Sephardic songs have a lot in common with Arabic poetry. If anyone is familiar with Khalil Gibran, his themes, ideas and poems, they can have a pretty basic idea of what this poetry represents: something in between popular beliefs, a “neo-platonic” idea of love - represented both by love seen as a constant longing, as a sickness and at the same time filled with eroticism and graphic images like in the Song of the Songs- and alchemy, mysticism and philosophy.

Usually these sung poems have certain canons: there are ceremonial poems - because weddings, births and other steps of the life-cycle are essentially linked to music - there are romance songs and topical or "dancing" songs. 

In the show “From Voice to Voice” (di Voice in Voce) which Evelina Meghnagi has performed in various countries, she leads the audience in a beautiful journey from one song to another, from place to place. Before every songs she recited a poem, a psalm, a quote from the Song of the Songs, a personal story or just shared her humor and her warm smile. Evelina Meghnagi is a performer, an actress and a singer and her presence is itself theatrical. A loving and inspired gaze, a matronal figure, a gorgeous yellow-golden tunic with a red "cape" and a silver necklace, a loud voice through which she provided a context for her stories, talking in English, slightly tinged with a Roman accent.

The two musicians accompanying her, Domenico Ascione and Arnaldo Vacca (Ashira Ensemble), a guitarist and a percussionist, delivered an exciting performance. Going around with our I-pod in our ears sometimes we forget the power of live music, of being part of an audience sharing a common physical experience. In this context the heartbeat starts following the drums, the breath is regulated by the voice of the singer and the guitar's arpeggios hit strings within us that raise a strange unconscious awareness. 

The experience becomes very visceral. This kind of music is often meant for dancing, either in circles (hora) or for belly-dancing or, in some cases, twirling around like dervishes, losing the perception of the outside world. In all of these cases it is a music with few intellectual filters, it speaks to our basic instincts.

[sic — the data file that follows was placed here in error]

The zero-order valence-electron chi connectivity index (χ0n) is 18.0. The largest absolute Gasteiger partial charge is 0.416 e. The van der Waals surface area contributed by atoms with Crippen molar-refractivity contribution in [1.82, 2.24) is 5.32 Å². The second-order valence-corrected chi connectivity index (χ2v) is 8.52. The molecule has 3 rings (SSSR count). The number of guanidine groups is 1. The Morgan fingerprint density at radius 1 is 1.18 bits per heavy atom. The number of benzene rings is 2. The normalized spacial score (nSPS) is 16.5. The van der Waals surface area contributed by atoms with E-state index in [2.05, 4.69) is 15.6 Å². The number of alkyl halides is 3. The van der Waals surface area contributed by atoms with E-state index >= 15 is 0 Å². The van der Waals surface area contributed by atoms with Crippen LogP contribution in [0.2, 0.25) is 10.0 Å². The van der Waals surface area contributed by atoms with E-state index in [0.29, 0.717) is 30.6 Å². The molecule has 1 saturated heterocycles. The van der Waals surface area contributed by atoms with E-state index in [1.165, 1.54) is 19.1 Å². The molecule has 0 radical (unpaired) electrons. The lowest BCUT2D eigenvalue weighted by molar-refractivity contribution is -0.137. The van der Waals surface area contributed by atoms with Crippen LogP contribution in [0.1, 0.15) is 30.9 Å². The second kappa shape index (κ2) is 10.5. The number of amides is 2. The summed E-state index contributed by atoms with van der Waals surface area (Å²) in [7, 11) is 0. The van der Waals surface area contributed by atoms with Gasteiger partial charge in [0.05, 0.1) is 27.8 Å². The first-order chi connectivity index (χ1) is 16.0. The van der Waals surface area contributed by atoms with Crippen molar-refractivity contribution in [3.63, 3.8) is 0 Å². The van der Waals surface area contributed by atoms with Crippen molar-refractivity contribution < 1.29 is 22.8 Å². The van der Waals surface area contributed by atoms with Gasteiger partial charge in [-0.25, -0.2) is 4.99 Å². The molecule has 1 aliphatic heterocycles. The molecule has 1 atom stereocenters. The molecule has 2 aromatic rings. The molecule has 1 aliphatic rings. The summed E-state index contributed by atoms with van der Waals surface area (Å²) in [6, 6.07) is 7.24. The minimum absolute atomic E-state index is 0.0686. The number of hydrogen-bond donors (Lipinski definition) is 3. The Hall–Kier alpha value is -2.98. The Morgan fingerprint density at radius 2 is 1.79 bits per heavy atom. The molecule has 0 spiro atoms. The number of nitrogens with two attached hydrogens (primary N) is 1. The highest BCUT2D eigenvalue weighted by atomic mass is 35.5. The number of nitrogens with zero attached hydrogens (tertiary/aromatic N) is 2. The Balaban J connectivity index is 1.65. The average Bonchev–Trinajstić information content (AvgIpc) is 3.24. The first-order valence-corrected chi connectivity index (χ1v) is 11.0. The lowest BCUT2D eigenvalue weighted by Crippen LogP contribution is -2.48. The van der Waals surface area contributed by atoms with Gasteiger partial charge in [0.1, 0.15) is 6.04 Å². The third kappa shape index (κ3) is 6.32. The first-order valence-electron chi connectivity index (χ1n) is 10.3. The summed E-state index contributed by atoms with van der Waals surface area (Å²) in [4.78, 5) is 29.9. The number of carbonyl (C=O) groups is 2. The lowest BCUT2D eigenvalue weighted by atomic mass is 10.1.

Evelina Meghnagi managed to keep her audience under a spell, while singing songs from different cultures within the Jewish world, either from Northern Italy, Spain, or Lybia. 

The Italian Cultural Institute was packed with members of the Yemenite and Sephardic communities, Italians, Jews and New Yorkers of all faiths. The director of Centro Primo Levi

Natalia Indrimi was present and enjoyed the performance. The show is also meant to make the voice heard of certain communities that are less "famous" than others throughout Jewish history. In particular Evelina Meghnagi who was born in Tripoli and now lives in Rome speaks on behalf of a community who lived a somewhat "hidden exodus" in the 1960s and that had to restart a new life from scratch assimilating into the already well established Roman community. That particular community grew up with these songs as daily tunes and lullabies. 

Evelina Meghnagi sang various ballads that because of their similarity of rhythm and tone, reminded in fact of lullabies, something that we don't understand completely but that act at a deeper level, calming and soothing, cradling us. 

If you've ever been in the desert (in the Middle-East or North Africa) you might experience a strange feeling when you leave it. In Italian it's called "mal d'Africa" and is quite unexplainable, because it's beyond one's faith and family history: sometimes it just happens.  Having traveled a lot in that area, sitting in Beduoin tents drinking tea while listening to that same music, having absorbed stories from family friends that carried those traditions made this experience even more meaningful for me but it was a show that spoke to a general audience as well. 

Overall, what Divinamente New York is about and what this event portrayed really well was that sense that, whether you are a believer or not, sometimes religious traditions can be very powerful and culturally significant on various levels. Religion, much like philosophy, is born with awe, with amazement, with the acknowledgment of the power of life and in the deepest Jewish (but also Arab) tradition, songs, dances and the power of life are one and the same.